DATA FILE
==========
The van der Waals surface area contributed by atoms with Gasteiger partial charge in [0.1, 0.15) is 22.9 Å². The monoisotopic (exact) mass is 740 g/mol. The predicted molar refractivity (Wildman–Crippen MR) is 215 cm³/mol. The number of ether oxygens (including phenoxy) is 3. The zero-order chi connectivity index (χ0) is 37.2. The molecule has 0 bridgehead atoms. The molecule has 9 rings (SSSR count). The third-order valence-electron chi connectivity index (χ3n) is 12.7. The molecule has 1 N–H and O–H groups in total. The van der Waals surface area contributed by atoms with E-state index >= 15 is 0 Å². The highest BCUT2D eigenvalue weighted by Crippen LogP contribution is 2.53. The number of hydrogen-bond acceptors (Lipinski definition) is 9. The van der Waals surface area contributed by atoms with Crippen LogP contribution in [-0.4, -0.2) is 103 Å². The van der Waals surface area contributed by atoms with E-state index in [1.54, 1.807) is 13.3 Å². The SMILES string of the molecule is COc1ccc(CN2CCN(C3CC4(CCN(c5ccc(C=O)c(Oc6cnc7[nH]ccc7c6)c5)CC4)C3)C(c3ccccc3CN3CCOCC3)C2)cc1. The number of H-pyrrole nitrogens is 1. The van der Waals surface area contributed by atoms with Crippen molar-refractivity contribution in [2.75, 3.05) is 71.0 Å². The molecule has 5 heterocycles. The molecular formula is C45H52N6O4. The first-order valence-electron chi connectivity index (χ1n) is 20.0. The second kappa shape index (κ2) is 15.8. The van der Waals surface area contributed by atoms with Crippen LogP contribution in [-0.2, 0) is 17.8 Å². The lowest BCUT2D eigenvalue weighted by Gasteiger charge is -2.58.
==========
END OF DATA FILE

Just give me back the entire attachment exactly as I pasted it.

The van der Waals surface area contributed by atoms with Gasteiger partial charge in [0.1, 0.15) is 22.9 Å². The monoisotopic (exact) mass is 740 g/mol. The predicted molar refractivity (Wildman–Crippen MR) is 215 cm³/mol. The number of ether oxygens (including phenoxy) is 3. The zero-order chi connectivity index (χ0) is 37.2. The molecule has 0 bridgehead atoms. The molecule has 9 rings (SSSR count). The third-order valence-electron chi connectivity index (χ3n) is 12.7. The molecule has 1 N–H and O–H groups in total. The van der Waals surface area contributed by atoms with E-state index >= 15 is 0 Å². The highest BCUT2D eigenvalue weighted by Crippen LogP contribution is 2.53. The number of hydrogen-bond acceptors (Lipinski definition) is 9. The van der Waals surface area contributed by atoms with Crippen LogP contribution in [-0.4, -0.2) is 103 Å². The van der Waals surface area contributed by atoms with E-state index in [1.54, 1.807) is 13.3 Å². The SMILES string of the molecule is COc1ccc(CN2CCN(C3CC4(CCN(c5ccc(C=O)c(Oc6cnc7[nH]ccc7c6)c5)CC4)C3)C(c3ccccc3CN3CCOCC3)C2)cc1. The number of H-pyrrole nitrogens is 1. The van der Waals surface area contributed by atoms with Crippen molar-refractivity contribution in [2.75, 3.05) is 71.0 Å². The molecule has 5 heterocycles. The molecular formula is C45H52N6O4. The first-order valence-electron chi connectivity index (χ1n) is 20.0. The second kappa shape index (κ2) is 15.8. The van der Waals surface area contributed by atoms with Crippen LogP contribution in [-0.2, 0) is 17.8 Å². The lowest BCUT2D eigenvalue weighted by Gasteiger charge is -2.58.